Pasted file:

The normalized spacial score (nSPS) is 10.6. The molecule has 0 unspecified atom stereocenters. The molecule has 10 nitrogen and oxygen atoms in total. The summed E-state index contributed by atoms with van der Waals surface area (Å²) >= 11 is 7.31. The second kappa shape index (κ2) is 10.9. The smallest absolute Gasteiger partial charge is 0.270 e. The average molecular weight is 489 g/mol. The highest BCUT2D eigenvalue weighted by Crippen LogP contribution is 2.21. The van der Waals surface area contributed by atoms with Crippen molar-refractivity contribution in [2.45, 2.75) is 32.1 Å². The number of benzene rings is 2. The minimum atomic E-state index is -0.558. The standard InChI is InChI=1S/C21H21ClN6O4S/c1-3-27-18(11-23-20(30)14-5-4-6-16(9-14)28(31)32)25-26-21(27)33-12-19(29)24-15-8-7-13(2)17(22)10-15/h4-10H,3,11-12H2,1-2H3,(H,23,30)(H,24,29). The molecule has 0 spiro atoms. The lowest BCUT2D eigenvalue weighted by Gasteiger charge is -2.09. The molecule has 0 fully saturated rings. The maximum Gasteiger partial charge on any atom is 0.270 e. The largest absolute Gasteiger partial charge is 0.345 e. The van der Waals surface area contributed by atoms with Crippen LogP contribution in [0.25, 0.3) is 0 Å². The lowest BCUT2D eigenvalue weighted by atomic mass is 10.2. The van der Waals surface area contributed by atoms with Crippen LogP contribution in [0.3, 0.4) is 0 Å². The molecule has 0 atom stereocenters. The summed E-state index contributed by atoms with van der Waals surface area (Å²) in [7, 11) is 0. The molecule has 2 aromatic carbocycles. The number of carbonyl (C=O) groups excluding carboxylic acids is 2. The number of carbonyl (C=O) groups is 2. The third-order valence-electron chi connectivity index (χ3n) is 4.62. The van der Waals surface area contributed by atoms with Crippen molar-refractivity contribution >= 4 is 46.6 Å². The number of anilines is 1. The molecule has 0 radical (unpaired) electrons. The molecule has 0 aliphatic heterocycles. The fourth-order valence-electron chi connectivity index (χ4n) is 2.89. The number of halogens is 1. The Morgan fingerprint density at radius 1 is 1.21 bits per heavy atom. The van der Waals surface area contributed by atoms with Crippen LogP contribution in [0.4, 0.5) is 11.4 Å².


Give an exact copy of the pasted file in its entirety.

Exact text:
The normalized spacial score (nSPS) is 10.6. The molecule has 0 unspecified atom stereocenters. The molecule has 10 nitrogen and oxygen atoms in total. The summed E-state index contributed by atoms with van der Waals surface area (Å²) >= 11 is 7.31. The second kappa shape index (κ2) is 10.9. The smallest absolute Gasteiger partial charge is 0.270 e. The average molecular weight is 489 g/mol. The highest BCUT2D eigenvalue weighted by Crippen LogP contribution is 2.21. The van der Waals surface area contributed by atoms with Crippen molar-refractivity contribution in [2.45, 2.75) is 32.1 Å². The number of benzene rings is 2. The minimum atomic E-state index is -0.558. The standard InChI is InChI=1S/C21H21ClN6O4S/c1-3-27-18(11-23-20(30)14-5-4-6-16(9-14)28(31)32)25-26-21(27)33-12-19(29)24-15-8-7-13(2)17(22)10-15/h4-10H,3,11-12H2,1-2H3,(H,23,30)(H,24,29). The molecule has 0 spiro atoms. The lowest BCUT2D eigenvalue weighted by Gasteiger charge is -2.09. The molecule has 0 fully saturated rings. The maximum Gasteiger partial charge on any atom is 0.270 e. The largest absolute Gasteiger partial charge is 0.345 e. The van der Waals surface area contributed by atoms with Crippen LogP contribution in [0.25, 0.3) is 0 Å². The lowest BCUT2D eigenvalue weighted by atomic mass is 10.2. The van der Waals surface area contributed by atoms with Crippen LogP contribution in [0.3, 0.4) is 0 Å². The molecule has 0 atom stereocenters. The summed E-state index contributed by atoms with van der Waals surface area (Å²) in [7, 11) is 0. The molecule has 2 aromatic carbocycles. The number of carbonyl (C=O) groups excluding carboxylic acids is 2. The number of carbonyl (C=O) groups is 2. The third-order valence-electron chi connectivity index (χ3n) is 4.62. The van der Waals surface area contributed by atoms with Crippen molar-refractivity contribution >= 4 is 46.6 Å². The number of anilines is 1. The molecule has 0 radical (unpaired) electrons. The molecule has 0 aliphatic heterocycles. The fourth-order valence-electron chi connectivity index (χ4n) is 2.89. The number of halogens is 1. The Morgan fingerprint density at radius 1 is 1.21 bits per heavy atom. The van der Waals surface area contributed by atoms with Crippen LogP contribution in [0.4, 0.5) is 11.4 Å².